After visiting the Palace Museum in Beijing, Lei Shiyi, a college student from Chongqing Municipality, bought two bookmarks in the Forbidden City souvenir store.
"It feels like I'm taking part of the Forbidden City back to Chongqing," Lei said.
The Palace Museum's creative endeavor began in 2007 when it produced souvenirs for the 2008 Beijing Olympics.
Over the next 10 years, the museum has produced more than 9,600 items featuring the imperial palace and its exhibits.
Silk scarfs, for instance, in the patterns of emperors' dragon robes, while Chinese checkers sets draw inspiration from a roof decoration.
The museum boasts of over 1.86 million pieces of antiques.
"It is a museum's mission to connect cultural products with people's daily lives, and to uphold cultural values," said Shan Jixiang, director of the museum.
"In the past, souvenirs sold at the Palace Museum placed a special emphasis on history, knowledge and arts, but they lacked novelty and originality," said Shan. "They currently can not meet the demand of customers, youth in particular. We have to find a better way to show customers the Palace Museum's cultural significance."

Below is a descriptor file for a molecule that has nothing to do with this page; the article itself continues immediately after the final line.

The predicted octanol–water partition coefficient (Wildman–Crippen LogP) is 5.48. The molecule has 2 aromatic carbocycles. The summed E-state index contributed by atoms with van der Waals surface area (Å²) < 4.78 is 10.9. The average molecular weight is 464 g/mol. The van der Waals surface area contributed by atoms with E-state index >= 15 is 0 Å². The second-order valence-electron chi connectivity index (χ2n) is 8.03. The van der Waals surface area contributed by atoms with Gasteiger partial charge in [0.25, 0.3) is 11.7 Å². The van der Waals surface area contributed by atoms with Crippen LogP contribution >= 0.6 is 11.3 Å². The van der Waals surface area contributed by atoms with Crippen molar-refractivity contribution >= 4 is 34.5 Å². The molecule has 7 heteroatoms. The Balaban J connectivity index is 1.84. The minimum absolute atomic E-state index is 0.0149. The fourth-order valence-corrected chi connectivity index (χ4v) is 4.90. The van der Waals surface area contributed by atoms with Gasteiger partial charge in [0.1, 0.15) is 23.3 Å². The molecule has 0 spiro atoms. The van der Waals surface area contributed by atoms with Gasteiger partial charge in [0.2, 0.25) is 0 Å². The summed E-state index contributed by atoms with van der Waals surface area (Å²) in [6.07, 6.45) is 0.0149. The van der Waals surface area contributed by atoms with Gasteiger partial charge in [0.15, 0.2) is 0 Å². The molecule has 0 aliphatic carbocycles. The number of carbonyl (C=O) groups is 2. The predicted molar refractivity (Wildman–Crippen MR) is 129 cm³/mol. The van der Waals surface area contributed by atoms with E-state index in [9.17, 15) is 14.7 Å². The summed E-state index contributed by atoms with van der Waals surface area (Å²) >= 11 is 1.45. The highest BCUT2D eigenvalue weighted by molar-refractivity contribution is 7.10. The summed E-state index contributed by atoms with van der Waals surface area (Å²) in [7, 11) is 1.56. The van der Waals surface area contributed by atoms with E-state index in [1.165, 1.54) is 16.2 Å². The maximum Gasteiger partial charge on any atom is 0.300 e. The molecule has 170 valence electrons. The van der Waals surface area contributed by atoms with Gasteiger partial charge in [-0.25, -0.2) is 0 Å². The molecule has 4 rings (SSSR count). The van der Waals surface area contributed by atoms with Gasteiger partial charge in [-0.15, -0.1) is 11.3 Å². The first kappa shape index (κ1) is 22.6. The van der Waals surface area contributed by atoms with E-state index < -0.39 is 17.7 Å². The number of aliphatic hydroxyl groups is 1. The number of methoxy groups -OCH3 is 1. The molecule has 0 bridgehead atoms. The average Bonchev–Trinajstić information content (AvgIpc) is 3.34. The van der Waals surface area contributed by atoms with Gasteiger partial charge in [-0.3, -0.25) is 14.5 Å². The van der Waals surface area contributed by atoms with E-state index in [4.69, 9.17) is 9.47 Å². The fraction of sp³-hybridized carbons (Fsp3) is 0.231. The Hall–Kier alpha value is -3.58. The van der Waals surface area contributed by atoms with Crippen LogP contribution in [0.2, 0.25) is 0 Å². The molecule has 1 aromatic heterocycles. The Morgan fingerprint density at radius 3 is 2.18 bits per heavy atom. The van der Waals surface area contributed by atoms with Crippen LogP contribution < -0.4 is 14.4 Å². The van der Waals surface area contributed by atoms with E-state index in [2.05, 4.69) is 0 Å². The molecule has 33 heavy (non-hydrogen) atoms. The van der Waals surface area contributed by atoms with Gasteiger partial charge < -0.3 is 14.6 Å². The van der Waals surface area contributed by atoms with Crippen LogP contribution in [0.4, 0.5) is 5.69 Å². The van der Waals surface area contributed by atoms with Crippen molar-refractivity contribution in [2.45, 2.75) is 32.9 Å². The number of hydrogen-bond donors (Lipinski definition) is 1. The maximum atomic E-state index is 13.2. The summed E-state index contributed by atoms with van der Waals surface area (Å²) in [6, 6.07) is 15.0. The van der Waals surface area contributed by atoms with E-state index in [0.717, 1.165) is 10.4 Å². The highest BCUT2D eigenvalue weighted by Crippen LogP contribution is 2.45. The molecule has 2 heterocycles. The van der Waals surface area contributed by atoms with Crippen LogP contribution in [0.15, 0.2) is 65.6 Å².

"The museum's products are popular among tourists, which makes us proud and inspires us to develop more," said Yang Xiaobo, head of the museum's business management division.
The souvenirs are also popular overseas.
More than 200 items including notebooks with cover based on embroidery, as well as tapes featuring calligraphy and artwork, appeared at this year's Frankfurt Paperworld, a leading international stationery fair.
They became an instant hit and many international dealers asked for cooperation with the museum.
"Promoting Chinese culture worldwide is our duty," Yang said.
The National Museum of China, one of the largest museums in the world, also began a similar project in 2011.
The National Museum has come up with over 3,000 products. Its total sales of souvenirs amounted to 2.3 billion yuan (330 million U.S. dollars) by 2016.
"The National Museum aims to serve as a benchmark in commercial creativity for Chinese museums," said Jiang Mingwei, deputy manager of the museum's souvenir department.
The museum is working with Shanghai Free-Trade Zone and Alibaba to build a platform to design, produce, and sell creative souvenirs globally.
In March 2016, the State Council, China's cabinet, said China should "develop the creative cultural industry" with sensitivity, practicality, and originality.
"Chinese museums are leading a trend in cultural innovation," said Jiang.